Miusheri (miusheri) wrote,

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One Step Toward Warding Off The Dumb

The following is not meant to be a sweeping generalization. I'm not about to claim that my limited experiences apply to anyone else, but they are a big part of my personal decision-making.

So, what's the decision? I'm never taking a state job. Or a city job, or a federal job, or any government job. Yeah, the benefits are top-notch in a lot of cases, and the pay is often inordinately large for the type of work they expect you to do (Work? People work at government jobs?). But there is one glaring problem with them that I was previously aware of, and have only become more attuned to lately. More on that after some pertinent lead-in.

I used to train state employees a lot. The state is also a client at my new job. One thing I learned about the state (as a trainer) was that the state is, shall we say, set in its ways. "We've done it like this since 1974! Why should we have to change now?" This is especially true of anything IT-related. State workers learn to do things one way, do it like that for twenty-odd years... then the state finally gets a clue and updates their hardware or software or something. And when they do that, everyone now has to learn it the new way.

The longer someone's been with the state, the more set in his ways he becomes, and the more he tends to hate the idea of change. Learning something new isn't seen as an opportunity to expand one's knowledge, it's viewed as a disruption, or a threat. To the extent that, when trainers are brought in to teach state employees new software, said trainers often become scapegoats. I have been chewed out on several occasions because [New Software] doesn't do something that [Old Software] did. A fellow trainer had a student walk into the classroom, march up to him, and declare, "I like [Old Software], and you're not going to take it away from me." Our evaluation scores were often low on these courses too, no matter how well we taught.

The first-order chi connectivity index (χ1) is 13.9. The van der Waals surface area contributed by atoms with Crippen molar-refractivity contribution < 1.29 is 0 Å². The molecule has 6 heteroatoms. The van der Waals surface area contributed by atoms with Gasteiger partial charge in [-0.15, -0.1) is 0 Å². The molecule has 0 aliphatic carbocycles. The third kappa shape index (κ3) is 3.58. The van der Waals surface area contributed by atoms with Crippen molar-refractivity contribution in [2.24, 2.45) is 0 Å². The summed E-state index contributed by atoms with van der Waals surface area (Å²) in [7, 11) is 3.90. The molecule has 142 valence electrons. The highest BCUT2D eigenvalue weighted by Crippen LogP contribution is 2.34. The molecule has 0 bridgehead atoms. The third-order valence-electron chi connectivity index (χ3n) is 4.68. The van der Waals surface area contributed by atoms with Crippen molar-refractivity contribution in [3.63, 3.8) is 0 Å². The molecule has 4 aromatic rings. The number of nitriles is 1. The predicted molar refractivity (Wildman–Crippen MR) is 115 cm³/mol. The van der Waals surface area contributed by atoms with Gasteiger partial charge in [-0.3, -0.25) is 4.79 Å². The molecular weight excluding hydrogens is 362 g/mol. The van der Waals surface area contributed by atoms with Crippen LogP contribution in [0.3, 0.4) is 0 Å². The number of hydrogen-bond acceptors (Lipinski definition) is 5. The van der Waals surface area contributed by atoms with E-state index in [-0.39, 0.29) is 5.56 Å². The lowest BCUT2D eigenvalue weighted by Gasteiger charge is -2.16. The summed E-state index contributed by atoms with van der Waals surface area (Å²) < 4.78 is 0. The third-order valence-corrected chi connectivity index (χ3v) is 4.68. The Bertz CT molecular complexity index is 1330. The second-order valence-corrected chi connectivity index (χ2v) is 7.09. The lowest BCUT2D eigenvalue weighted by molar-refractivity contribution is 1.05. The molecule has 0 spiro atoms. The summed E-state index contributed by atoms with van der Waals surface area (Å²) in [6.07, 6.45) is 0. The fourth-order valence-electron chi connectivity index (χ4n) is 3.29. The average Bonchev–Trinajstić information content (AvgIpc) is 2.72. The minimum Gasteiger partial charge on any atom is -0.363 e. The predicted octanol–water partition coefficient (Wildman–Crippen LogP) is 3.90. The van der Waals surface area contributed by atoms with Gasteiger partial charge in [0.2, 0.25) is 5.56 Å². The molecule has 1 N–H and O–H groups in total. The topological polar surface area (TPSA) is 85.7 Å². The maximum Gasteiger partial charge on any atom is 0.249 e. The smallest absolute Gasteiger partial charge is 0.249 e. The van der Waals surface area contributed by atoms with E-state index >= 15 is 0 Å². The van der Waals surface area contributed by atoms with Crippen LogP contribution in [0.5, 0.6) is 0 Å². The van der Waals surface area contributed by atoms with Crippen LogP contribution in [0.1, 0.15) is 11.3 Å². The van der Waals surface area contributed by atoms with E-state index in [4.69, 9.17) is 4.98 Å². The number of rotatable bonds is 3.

Small side rant: Seriously, WTF? We were there to help you guys out. We weren't the ones who wrote the software or decided that you needed to switch to it. CHILL.

So yeah, I knew that and dealt with it a lot as a trainer. There was one other thing I knew as a trainer that hasn't really hit home until now, as I attend a three-day training course rife with state employees. It is this: that the learning process for a set-in-his-ways state employee, even if he is making a goodnatured and valiant effort to learn something, is often very difficult. That's the problem with doing things a certain way since 1974. You stagnate. Your brain stagnates. If things don't change, if you're not encouraged to learn, you forget how to learn, given enough time. The past two days, I've been able to do something in this software program I've never used before after being shown once. If by chance I forget a menu command, I can find it either after playing around a little bit or by looking it up in the student manual. The older state people, however, have to have their hands held, have to be shown again and again and again how to do the dumbest thing, and you know they still don't get it. All I can do is thank Whoever that I'm not the one that has to explain and re-explain things, for once.

The lack of learning is what scares me most about a state job. There's also a nasty offshoot of it, too: you become unemployable in the private sector, because the state is so behind the times that your skills aren't relevant except to the state. But I think the brain-rotting is far worse overall, because that's the sort of thing that'll stop neurons from firing as you get older. Alzheimer's, and all that. Granted, being an epileptic, I can afford to have a few neurons stop firing, but I sure don't ever want to stop learning or go senile. No amount of salary or pension is worth that.
Tags: work

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